Trying to get pregnant? Make sure you know the bottom line on baby-making—what you don't understand can affect your bub-to-be's health.
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When TV personality/actress Vanessa Lachey revealed that she struggled with the “baby blues” after giving birth to her son Camden, a lot of people were confused — so much so that she issued a “clarification” a few days later:
“Several of you have asked about the difference between Baby Blues (what I had after having Cam) and Postpartum Depression,” she wrote on her website, before going on to explain that 70-80 percent of new moms are affected by the baby blues, while only 10-20 percent suffer from postpartum depression, which, as she puts it, usually “lasts much longer than a few weeks with much more intense emotions.”
So if at least 70 percent of new moms suffer from the baby blues—a normal, short-lived period of feeling sad, weepy or otherwise moody that is triggered by hormonal changes after giving birth—why do we hear so little about them?
Samantha Meltzer-Brody, M.D., Associate Professor and Director of the Perinatal Psychiatry Program, UNC Center for Women's Mood Disorders, thinks there’s still a stigma attached to admitting that you’re feeling sad after you’ve just given birth to a beautiful baby.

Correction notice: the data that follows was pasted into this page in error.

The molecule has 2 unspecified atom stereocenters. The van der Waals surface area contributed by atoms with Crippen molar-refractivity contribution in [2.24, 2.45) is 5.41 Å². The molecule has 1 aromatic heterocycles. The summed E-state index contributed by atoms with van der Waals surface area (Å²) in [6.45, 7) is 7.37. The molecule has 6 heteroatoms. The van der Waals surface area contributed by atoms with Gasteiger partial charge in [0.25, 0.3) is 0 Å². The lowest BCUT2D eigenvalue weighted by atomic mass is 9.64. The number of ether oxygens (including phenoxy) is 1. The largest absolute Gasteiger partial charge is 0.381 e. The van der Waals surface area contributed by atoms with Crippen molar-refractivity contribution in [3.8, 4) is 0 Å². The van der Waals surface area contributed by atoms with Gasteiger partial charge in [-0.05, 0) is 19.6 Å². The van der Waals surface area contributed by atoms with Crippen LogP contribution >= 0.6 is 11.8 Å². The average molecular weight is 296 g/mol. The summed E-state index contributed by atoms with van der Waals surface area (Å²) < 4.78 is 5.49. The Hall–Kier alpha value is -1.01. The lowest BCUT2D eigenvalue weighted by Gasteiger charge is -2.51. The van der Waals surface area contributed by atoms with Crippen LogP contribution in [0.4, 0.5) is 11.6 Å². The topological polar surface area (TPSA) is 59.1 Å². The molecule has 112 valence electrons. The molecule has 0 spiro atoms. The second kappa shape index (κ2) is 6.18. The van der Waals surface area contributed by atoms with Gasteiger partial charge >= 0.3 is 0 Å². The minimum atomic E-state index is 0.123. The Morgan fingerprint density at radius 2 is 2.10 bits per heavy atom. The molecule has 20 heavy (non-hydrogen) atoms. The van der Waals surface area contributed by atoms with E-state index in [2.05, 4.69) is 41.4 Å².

“There’s societal pressure to feel happy and blissful, so women don’t talk about [the baby blues]. There’s enormous guilt and shame,” attached to the experience, Meltzer-Brody says.
But there shouldn’t be. Levels of the hormones estrogen and progesterone are sky-high during pregnancy—higher than they will ever be at any other time in a woman’s life—and after delivery of the baby and the placenta, they plummet. This neurobiological process triggers the baby blues.
Plus, especially for first-time moms, you’ve just been through the birth process, which is both profound and exhausting—and you’ve just been handed a brand-new baby to take care of, manual not included, Meltzer-Brody explains. Other factors could make you even more likely to experience postpartum mood changes, such as a traumatic birth, if you didn’t go into labor (as in a planned c-section or induction), if you’re having difficulty breastfeeding, sleep deprivation, whether you have a personal/family history depression and how much social support you have (or don’t have) at home.
But isn’t being a new mom supposed to be a joyful state like no other? In fact, isn’t it supposed to be the happiest time of your life? While there’s no doubt that giving birth and meeting your newborn is one of the most special and amazing times in a woman’s life, Meltzer-Brody thinks these claims of being “blissed out” are exaggerated for most people.
“The vast majority of women find both the birth and the transition to motherhood to be challenging. Certainly there’s lots of joy and it’s a time of great happiness, but it’s really difficult the first few weeks,” she says.
Count Jennifer Lopez in that "vast majority." The superstar revealed last year that she suffered from the baby blues about a week after giving birth to her twins, Max and Emme, in 2008.